This could be a call to observe that this separation between the transitory and the eternal also exists within us, and to search for the meaning of the temple is to search within, for that which is resilient, eternal and stable. This is the first “beyond what meets the eye”. Our successive visits to the various temples made this assertion more alive. Entering the temple then is truly to enter a sacred space, if we raise our gaze to look higher and deeper.

 The Temple as a series of Transitions

Taking inspiration from a symbol of steps, related to the Egyptian goddess Isis , we can observe the journey of life as a series of steps of a staircase. To take a step, is to face an internal challenge, grow from this challenge, discover a deeper dimension and rise up, only to encounter the next step. At each step up, we leave a step behind, and yet each step is a necessary experience to move forward in the quest for a meaningful life.

Like the ascending stairs of Isis, the Egyptian temple also has different sections, each with its characteristic features and its unique purpose. Traversing the temple, the transition between the sections seemed intentionally pronounced and significant.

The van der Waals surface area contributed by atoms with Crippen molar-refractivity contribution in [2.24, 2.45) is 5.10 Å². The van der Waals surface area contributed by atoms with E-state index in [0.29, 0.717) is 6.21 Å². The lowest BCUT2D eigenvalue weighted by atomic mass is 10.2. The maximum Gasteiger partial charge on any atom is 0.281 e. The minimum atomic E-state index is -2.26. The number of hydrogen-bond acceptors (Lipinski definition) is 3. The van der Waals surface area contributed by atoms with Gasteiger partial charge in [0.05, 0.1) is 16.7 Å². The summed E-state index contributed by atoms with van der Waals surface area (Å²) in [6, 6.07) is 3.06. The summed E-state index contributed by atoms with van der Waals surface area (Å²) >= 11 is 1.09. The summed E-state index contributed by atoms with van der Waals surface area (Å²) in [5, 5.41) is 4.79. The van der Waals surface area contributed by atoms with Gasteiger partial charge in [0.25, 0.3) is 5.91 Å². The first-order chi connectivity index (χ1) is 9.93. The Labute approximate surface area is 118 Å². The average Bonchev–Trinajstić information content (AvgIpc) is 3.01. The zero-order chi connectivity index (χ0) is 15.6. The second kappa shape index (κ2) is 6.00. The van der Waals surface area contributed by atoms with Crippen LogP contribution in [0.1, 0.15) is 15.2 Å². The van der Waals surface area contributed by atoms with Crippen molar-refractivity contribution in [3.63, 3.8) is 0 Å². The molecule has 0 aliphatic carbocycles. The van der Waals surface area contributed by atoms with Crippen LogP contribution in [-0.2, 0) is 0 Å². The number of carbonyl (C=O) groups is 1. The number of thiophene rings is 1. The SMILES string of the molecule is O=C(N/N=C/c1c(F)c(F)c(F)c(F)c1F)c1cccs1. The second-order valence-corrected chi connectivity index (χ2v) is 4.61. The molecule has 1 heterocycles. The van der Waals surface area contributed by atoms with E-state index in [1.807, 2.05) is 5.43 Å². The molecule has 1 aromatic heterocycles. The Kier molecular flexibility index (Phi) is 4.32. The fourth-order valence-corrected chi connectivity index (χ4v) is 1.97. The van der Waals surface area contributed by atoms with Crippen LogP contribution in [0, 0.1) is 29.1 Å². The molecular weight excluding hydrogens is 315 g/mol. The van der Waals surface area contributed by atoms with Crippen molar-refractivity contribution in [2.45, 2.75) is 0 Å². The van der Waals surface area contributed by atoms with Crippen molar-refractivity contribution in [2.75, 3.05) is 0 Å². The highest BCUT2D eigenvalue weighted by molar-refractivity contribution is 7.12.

If the temple is a bridge to the eternal for the human being, successive parts of the temple would correspond to advancing levels of consciousness, and  the temple as a whole holding a key to  the development of inner human potential.

As  each stage progressively correlates with a deeper experience and integration with life, it would also correlate with more responsibility and rigour. Only the one who needed to enter and was able, could access each part.

The Horizon

The Egyptian temple starts with an avenue or a path which is often lined with a row of Sphinxes on either side, usually perpendicular to the river Nile. Looking toward the temple from the avenue, we see that the temple is set at the horizon.

The horizon is symbolic of mystery – a dimensionless line of encounter between the land and sky, the mundane and the sacred. Do we recognize that we human beings are at such a confluence? The need to grow and discover ourselves and the fear of change arising from it, both lie within us. The call is to embrace and balance this dual nature, and move forward toward the horizon.

How do we do this? The temple at the horizon also shows a path toward it. This path appears to converge to a point at the horizon and this illusive point is the goal, beckoning us to embark upon a journey through the temple.


The Pylon 

Walking down the avenue brings us to the huge facade with an entrance in the center. And what a sight it is! The entrance has a huge obelisk and a seated pharaoh on either side. The obelisk at its peak seems to connect to the energy of the celestial, and the pharaoh serves as a protector and guard.